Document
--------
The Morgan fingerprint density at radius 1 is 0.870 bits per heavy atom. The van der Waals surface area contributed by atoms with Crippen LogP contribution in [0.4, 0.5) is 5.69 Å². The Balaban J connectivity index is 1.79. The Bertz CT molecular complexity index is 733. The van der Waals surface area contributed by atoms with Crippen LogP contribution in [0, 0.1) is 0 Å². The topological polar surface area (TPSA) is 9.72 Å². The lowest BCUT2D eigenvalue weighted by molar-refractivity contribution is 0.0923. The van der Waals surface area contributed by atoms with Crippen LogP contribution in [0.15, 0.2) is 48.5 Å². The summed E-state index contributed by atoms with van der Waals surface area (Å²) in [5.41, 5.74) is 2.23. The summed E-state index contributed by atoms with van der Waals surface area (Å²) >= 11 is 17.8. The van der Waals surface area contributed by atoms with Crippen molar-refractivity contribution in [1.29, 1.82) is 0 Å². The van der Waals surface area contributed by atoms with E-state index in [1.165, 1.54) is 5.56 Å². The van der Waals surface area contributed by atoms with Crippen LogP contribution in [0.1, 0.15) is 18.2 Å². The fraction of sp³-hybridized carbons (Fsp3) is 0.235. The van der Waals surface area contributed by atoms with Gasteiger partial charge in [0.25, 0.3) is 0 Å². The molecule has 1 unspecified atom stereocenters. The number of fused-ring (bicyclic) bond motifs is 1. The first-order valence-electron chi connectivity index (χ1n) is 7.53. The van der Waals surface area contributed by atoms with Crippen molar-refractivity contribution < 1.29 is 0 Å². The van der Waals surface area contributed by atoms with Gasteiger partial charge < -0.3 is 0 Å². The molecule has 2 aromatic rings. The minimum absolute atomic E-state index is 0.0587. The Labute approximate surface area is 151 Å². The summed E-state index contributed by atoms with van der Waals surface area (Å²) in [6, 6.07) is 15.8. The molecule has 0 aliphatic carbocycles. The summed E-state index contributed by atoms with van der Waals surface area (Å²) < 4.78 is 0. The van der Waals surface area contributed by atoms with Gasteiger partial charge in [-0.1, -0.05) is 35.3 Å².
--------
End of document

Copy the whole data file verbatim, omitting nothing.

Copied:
The Morgan fingerprint density at radius 1 is 0.870 bits per heavy atom. The van der Waals surface area contributed by atoms with Crippen LogP contribution in [0.4, 0.5) is 5.69 Å². The Balaban J connectivity index is 1.79. The Bertz CT molecular complexity index is 733. The van der Waals surface area contributed by atoms with Crippen LogP contribution in [0, 0.1) is 0 Å². The topological polar surface area (TPSA) is 9.72 Å². The lowest BCUT2D eigenvalue weighted by molar-refractivity contribution is 0.0923. The van der Waals surface area contributed by atoms with Crippen LogP contribution in [0.15, 0.2) is 48.5 Å². The summed E-state index contributed by atoms with van der Waals surface area (Å²) in [5.41, 5.74) is 2.23. The summed E-state index contributed by atoms with van der Waals surface area (Å²) >= 11 is 17.8. The van der Waals surface area contributed by atoms with Crippen molar-refractivity contribution in [1.29, 1.82) is 0 Å². The van der Waals surface area contributed by atoms with E-state index in [1.165, 1.54) is 5.56 Å². The van der Waals surface area contributed by atoms with Crippen LogP contribution in [0.1, 0.15) is 18.2 Å². The fraction of sp³-hybridized carbons (Fsp3) is 0.235. The van der Waals surface area contributed by atoms with Gasteiger partial charge in [0.25, 0.3) is 0 Å². The molecule has 1 unspecified atom stereocenters. The number of fused-ring (bicyclic) bond motifs is 1. The first-order valence-electron chi connectivity index (χ1n) is 7.53. The van der Waals surface area contributed by atoms with Crippen molar-refractivity contribution < 1.29 is 0 Å². The van der Waals surface area contributed by atoms with Gasteiger partial charge < -0.3 is 0 Å². The molecule has 2 aromatic rings. The minimum absolute atomic E-state index is 0.0587. The Labute approximate surface area is 151 Å². The summed E-state index contributed by atoms with van der Waals surface area (Å²) in [6, 6.07) is 15.8. The molecule has 0 aliphatic carbocycles. The summed E-state index contributed by atoms with van der Waals surface area (Å²) < 4.78 is 0. The van der Waals surface area contributed by atoms with Gasteiger partial charge in [-0.1, -0.05) is 35.3 Å².